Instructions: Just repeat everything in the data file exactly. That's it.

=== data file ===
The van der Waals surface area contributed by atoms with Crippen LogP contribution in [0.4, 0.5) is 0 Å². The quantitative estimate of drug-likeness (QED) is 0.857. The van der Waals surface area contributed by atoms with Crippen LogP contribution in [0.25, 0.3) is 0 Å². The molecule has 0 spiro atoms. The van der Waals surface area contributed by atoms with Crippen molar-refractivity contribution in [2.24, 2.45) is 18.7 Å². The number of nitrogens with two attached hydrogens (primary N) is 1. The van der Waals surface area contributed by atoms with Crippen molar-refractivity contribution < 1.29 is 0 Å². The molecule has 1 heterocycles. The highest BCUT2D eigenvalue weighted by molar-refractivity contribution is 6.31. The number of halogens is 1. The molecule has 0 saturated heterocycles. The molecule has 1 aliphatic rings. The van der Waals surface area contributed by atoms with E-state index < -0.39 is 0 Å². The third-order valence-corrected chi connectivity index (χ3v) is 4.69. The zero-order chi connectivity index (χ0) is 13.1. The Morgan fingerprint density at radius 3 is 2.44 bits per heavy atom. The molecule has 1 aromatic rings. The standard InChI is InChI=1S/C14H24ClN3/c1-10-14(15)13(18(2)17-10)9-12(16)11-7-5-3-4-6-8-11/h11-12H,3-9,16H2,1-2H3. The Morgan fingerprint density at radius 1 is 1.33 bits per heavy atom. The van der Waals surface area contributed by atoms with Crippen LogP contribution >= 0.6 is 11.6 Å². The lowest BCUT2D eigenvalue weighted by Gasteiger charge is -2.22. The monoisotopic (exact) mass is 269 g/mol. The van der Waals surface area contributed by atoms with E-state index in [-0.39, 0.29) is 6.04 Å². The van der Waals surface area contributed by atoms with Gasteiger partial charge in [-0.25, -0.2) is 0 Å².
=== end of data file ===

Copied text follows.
The van der Waals surface area contributed by atoms with Crippen LogP contribution in [0.4, 0.5) is 0 Å². The quantitative estimate of drug-likeness (QED) is 0.857. The van der Waals surface area contributed by atoms with Crippen LogP contribution in [0.25, 0.3) is 0 Å². The molecule has 0 spiro atoms. The van der Waals surface area contributed by atoms with Crippen molar-refractivity contribution in [2.24, 2.45) is 18.7 Å². The number of nitrogens with two attached hydrogens (primary N) is 1. The van der Waals surface area contributed by atoms with Crippen molar-refractivity contribution < 1.29 is 0 Å². The molecule has 1 heterocycles. The highest BCUT2D eigenvalue weighted by molar-refractivity contribution is 6.31. The number of halogens is 1. The molecule has 0 saturated heterocycles. The molecule has 1 aliphatic rings. The van der Waals surface area contributed by atoms with E-state index < -0.39 is 0 Å². The third-order valence-corrected chi connectivity index (χ3v) is 4.69. The zero-order chi connectivity index (χ0) is 13.1. The Morgan fingerprint density at radius 3 is 2.44 bits per heavy atom. The molecule has 1 aromatic rings. The standard InChI is InChI=1S/C14H24ClN3/c1-10-14(15)13(18(2)17-10)9-12(16)11-7-5-3-4-6-8-11/h11-12H,3-9,16H2,1-2H3. The Morgan fingerprint density at radius 1 is 1.33 bits per heavy atom. The van der Waals surface area contributed by atoms with Crippen LogP contribution >= 0.6 is 11.6 Å². The lowest BCUT2D eigenvalue weighted by Gasteiger charge is -2.22. The monoisotopic (exact) mass is 269 g/mol. The van der Waals surface area contributed by atoms with E-state index in [-0.39, 0.29) is 6.04 Å². The van der Waals surface area contributed by atoms with Gasteiger partial charge in [-0.25, -0.2) is 0 Å².